April 20, 2005

Cajun Brass 1, Cajun Music 0

What exactly does the University of Louisiana have against culture?

Here’s the lowdown on an ugly incident: The Pine Leaf Boys, a local band composed of Drew Simon, Cedric Watson, Wilson Savoy and Jon Bertrand, were performing on campus March 23 when the University Police ordered them to stop. They have since announced that they will no longer play here, a move which should sadden anyone who values a vibrant college scene.

This incident is particularly newsworthy for several reasons: 1) UL authorities gave conflicting and contradicting reasons as to why the band wasn’t allowed there; 2) enforcement of “quiet-zone” rules is apparently seriously selective; and 3) the school has now sent the message that only adults interested in selling stuff are allowed to mingle with students.

Based on the direction of the wind, UL officials have offered the following as reasons for the band’s eviction: noise disturbance, lack of paperwork or the ignorance of prior warnings. Taken together, it would appear that the university really does not want The Pine Leaf Boys on campus and will give any half-baked reason for their dismissal.

If the university truly cared about noise abatement, then they should address such diverse elements as traffic, construction and lawn mowers buzzing during classes. Why not shut down the massive heating and cooling units next to academic buildings while you’re at it? Or post signs on every sidewalk reminding students to zip their lips?

And say goodbye to those periodic block parties at the same intersection as well. Is it too late to cancel the rest of Lagniappe Week? That affects the ENTIRE campus! I have no doubt that the vast throng of students who traverse St. Mary and Rex each day would thank you for keeping their sanctuary quiet.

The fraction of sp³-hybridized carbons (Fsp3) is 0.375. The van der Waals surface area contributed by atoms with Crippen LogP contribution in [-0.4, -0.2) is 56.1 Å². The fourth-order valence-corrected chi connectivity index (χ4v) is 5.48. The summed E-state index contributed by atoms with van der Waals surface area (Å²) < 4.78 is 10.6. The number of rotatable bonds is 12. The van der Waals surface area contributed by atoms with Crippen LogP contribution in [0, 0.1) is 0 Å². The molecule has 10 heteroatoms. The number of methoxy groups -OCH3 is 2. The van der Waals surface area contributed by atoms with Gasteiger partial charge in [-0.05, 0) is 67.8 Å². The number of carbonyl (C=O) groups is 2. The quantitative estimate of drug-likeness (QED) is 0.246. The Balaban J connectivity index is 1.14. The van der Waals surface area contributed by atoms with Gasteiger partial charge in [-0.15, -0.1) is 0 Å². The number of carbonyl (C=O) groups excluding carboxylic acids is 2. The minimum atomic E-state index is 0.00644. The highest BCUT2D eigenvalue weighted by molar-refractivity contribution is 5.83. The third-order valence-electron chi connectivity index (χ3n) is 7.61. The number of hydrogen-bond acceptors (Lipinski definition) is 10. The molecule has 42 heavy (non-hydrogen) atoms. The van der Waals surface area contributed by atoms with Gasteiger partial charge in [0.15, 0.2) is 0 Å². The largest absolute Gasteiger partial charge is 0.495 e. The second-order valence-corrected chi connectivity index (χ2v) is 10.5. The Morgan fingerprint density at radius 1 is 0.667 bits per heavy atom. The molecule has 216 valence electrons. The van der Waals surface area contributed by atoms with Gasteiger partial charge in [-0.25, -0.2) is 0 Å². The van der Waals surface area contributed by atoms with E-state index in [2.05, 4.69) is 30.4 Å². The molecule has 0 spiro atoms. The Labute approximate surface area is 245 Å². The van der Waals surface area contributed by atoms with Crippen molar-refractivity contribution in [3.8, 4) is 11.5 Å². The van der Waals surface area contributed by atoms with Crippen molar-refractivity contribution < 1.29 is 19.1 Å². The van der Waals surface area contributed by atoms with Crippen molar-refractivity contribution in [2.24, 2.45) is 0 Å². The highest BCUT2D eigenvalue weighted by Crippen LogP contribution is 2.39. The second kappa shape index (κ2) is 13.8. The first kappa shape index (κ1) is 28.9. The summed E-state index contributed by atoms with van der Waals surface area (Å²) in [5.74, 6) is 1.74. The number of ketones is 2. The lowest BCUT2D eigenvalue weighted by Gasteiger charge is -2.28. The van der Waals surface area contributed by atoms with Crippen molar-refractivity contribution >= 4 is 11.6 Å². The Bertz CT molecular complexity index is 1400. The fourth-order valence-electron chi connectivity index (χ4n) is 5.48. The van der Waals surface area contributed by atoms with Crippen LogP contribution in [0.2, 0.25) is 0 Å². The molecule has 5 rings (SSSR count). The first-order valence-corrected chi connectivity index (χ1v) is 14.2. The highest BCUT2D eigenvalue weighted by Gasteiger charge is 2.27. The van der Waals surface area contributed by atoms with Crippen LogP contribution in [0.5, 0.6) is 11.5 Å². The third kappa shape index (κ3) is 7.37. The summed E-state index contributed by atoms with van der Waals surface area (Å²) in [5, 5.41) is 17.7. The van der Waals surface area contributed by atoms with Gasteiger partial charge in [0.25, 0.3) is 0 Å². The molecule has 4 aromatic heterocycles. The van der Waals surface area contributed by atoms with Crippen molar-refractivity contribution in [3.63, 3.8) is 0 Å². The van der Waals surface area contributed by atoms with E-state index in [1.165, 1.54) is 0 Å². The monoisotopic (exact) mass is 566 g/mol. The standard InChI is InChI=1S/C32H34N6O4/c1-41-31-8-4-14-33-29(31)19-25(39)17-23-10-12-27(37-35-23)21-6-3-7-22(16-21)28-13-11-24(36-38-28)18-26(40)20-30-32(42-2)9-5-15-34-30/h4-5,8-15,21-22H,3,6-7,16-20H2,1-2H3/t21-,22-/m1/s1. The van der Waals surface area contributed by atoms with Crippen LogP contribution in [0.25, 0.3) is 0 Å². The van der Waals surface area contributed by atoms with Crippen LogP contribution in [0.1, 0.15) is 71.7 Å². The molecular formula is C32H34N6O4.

Somehow, I suspect that the noise disturbance was not the real issue at hand. How do I know? Because I was there. As I walked across campus from Griffin Hall to Martin Hall that day, I saw the Pine Leaf Boys doing their thing. Their volume wasn’t exactly at Festival International levels; in fact, I considered standing right by them to get a better listen. I would have even dropped change into their cup, had I not been bereft of change (a situation often shared by musicians and writers alike). As far as I was concerned, having a Cajun band there was a welcome change from the usual huckstering.

Another excuse given by UL officials was that the band was banned under the same provision that prevents beggars from soliciting money on campus. I suppose there’s a profound difference between bums and the credit card people who prowl campus, seducing unsuspecting freshmen with free t-shirts. To campus officials, it’s apparently more acceptable to ruin students’ credit than to expose them to the sounds that define this area. Not that any of this matters anyway, because the band wasn’t exactly advertising its little paper change cup. Maybe, just maybe, they were in it for the music.

Music is a part of the university experience. What movie about college doesn’t have at least one splash scene of campus with some kind of orchestral score? And what campus does not enjoy the periodic street function? Certainly ours does, and its annual calendar of events only enriches the academic atmosphere.

When I saw the Pine Leaf Boys that day, the first question that popped in my mind was not, “Will they please stop?” Instead I asked, “Why aren’t they and their brethren here more often?” Anything that enriches the student experience at a major university, even if for a few moments between classes, should be accepted with open arms. And open ears.


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